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Enterprise Open source

Data frames

Grafana supports a variety of different data sources, each with its own data model. To make this possible, Grafana consolidates the query results from each of these data sources into one unified data structure called a data frame.

The data frame structure is a concept that’s borrowed from data analysis tools like the R programming language and Pandas.

Data frames are available in Grafana 7.0+, and replaced the Time series and Table structures with a more generic data structure that can support a wider range of data types.

This document gives an overview of the data frame structure, and of how data is handled within Grafana.

Data frame fields

A data frame is a collection of fields, where each field corresponds to a column. Each field, in turn, consists of a collection of values and metadata, such as the data type of those values.

export interface Field<T = any, V = Vector<T>> {
   * Name of the field (column)
  name: string;
   *  Field value type (string, number, and so on)
  type: FieldType;
   *  Meta info about how field and how to display it
  config: FieldConfig;

   * The raw field values
   * In Grafana 10, this accepts both simple arrays and the Vector interface
   * In Grafana 11, the Vector interface will be removed
  values: V | T[];

   * When type === FieldType.Time, this can optionally store
   * the nanosecond-precison fractions as integers between
   * 0 and 999999.
  nanos?: number[];

  labels?: Labels;

   * Cached values with appropriate display and id values
  state?: FieldState | null;

   * Convert a value for display
  display?: DisplayProcessor;

   * Get value data links with variables interpolated
  getLinks?: (config: ValueLinkConfig) => Array<LinkModel<Field>>;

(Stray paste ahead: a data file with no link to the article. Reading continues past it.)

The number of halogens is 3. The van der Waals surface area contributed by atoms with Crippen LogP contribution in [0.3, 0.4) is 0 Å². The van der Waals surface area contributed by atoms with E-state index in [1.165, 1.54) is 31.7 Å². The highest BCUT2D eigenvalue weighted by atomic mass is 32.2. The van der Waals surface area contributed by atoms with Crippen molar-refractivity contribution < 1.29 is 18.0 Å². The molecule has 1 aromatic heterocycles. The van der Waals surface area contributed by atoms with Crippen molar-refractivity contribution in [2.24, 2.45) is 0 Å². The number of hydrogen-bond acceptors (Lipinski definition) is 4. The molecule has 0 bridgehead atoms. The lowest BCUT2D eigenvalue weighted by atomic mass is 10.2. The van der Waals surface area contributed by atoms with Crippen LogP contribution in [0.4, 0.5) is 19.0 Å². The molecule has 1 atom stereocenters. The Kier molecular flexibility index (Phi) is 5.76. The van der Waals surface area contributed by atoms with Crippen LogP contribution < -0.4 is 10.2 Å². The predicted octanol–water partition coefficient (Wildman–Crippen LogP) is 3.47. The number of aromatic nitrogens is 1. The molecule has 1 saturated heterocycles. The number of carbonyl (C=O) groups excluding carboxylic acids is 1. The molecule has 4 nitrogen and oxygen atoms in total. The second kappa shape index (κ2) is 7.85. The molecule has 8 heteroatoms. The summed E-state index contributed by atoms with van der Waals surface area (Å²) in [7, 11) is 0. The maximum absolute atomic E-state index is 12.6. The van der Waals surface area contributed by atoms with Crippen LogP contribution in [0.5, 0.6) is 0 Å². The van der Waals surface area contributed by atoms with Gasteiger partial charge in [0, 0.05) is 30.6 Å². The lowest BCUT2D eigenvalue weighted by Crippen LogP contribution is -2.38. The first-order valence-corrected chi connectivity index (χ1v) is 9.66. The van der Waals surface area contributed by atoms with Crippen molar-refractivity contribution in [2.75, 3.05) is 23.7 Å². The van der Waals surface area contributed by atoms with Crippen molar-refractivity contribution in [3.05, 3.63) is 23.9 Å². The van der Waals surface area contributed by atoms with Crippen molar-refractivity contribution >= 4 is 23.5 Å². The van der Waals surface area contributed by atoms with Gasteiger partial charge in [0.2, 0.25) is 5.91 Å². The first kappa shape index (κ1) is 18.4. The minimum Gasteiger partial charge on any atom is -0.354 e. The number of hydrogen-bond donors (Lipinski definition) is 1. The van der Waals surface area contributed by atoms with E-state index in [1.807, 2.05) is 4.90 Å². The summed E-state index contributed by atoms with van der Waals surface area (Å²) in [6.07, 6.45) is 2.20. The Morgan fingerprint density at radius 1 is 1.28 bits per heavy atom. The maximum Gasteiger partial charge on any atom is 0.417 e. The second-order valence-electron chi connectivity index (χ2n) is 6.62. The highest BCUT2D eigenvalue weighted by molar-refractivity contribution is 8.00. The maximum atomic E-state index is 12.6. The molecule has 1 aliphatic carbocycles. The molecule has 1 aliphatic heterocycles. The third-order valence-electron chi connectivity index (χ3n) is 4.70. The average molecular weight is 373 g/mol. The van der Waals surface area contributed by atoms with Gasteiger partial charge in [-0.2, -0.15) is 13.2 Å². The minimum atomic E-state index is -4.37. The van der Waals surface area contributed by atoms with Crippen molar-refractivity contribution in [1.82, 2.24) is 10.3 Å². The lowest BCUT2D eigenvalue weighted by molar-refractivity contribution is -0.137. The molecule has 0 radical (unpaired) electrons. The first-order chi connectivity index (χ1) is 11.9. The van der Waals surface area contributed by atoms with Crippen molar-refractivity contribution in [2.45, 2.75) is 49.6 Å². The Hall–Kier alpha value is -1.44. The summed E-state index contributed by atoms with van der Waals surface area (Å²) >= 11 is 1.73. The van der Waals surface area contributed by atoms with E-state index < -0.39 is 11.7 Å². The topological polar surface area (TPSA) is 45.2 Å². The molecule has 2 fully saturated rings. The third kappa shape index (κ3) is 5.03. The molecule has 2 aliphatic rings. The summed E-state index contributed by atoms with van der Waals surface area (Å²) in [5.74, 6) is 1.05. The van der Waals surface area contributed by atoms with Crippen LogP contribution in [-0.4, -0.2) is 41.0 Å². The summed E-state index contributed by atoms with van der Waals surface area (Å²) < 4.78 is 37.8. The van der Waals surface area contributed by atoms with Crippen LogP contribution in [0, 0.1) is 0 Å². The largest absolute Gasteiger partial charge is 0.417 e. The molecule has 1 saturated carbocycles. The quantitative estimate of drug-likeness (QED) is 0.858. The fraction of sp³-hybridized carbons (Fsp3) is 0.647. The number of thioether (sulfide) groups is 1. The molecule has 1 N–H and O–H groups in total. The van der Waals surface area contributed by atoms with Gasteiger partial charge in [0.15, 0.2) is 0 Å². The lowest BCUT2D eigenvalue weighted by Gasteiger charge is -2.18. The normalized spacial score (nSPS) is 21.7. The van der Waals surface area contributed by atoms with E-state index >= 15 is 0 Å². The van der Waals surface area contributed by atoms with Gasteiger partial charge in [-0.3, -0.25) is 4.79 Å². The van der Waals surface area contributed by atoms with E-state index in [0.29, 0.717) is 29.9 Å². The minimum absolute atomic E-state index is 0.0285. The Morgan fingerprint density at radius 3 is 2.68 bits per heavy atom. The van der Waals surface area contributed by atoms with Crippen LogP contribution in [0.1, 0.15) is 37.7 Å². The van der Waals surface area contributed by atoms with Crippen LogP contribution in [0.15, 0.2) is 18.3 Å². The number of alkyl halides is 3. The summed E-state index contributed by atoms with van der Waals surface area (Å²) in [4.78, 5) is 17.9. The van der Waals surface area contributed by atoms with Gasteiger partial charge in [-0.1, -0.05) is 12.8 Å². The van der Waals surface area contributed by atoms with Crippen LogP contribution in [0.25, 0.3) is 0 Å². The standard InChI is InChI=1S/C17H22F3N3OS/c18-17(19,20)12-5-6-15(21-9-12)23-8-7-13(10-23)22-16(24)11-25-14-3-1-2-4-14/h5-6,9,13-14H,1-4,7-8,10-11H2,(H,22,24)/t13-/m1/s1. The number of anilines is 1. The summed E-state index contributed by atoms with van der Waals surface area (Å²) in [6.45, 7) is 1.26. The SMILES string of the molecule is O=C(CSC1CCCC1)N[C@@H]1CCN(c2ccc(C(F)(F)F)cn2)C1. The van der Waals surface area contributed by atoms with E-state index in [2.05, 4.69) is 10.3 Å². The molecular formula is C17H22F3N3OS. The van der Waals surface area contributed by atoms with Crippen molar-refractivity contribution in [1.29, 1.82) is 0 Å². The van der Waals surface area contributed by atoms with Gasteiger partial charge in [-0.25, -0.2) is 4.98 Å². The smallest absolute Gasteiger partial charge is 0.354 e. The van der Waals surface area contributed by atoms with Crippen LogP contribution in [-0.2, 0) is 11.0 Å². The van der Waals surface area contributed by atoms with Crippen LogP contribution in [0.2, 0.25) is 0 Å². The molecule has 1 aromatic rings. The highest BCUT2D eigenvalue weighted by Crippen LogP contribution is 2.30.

Let’s look at an example. The following table demonstrates a data frame with two fields, time and temperature:

2020-01-02 03:04:0045.0
2020-01-02 03:05:0047.0
2020-01-02 03:06:0048.0

Each field has three values, and each value in a field must share the same type. In this case, all values in the time field are timestamps, and all values in the temperature field are numbers.

One restriction on data frames is that all fields in the frame must be of the same length to be a valid data frame.

Field configurations

Each field in a data frame contains optional information about the values in the field, such as units, scaling, and so on.

By adding field configurations to a data frame, Grafana can configure visualizations automatically. For example, you could configure Grafana to automatically set the unit provided by the data source.

Data transformations

We have seen how field configs contain type information, and they also have another role. Data frame fields enable data transformations within Grafana.

A data transformation is any function that accepts a data frame as input, and returns another data frame as output. By using data frames in your plugin, you get a range of transformations for free.

To learn more about data transformations in Grafana, refer to Transform data.

Data frames as time series

A data frame with at least one time field is considered a time series.

For more information on time series, refer to our Introduction to time series.

Wide format

When a collection of time series shares the same time index—the time fields in each time series are identical—they can be stored together, in a wide format. By reusing the time field, less data is sent to the browser.

In this example, the cpu usage from each host shares the time index, so we can store them in the same data frame:

Name: Wide
Dimensions: 3 fields by 2 rows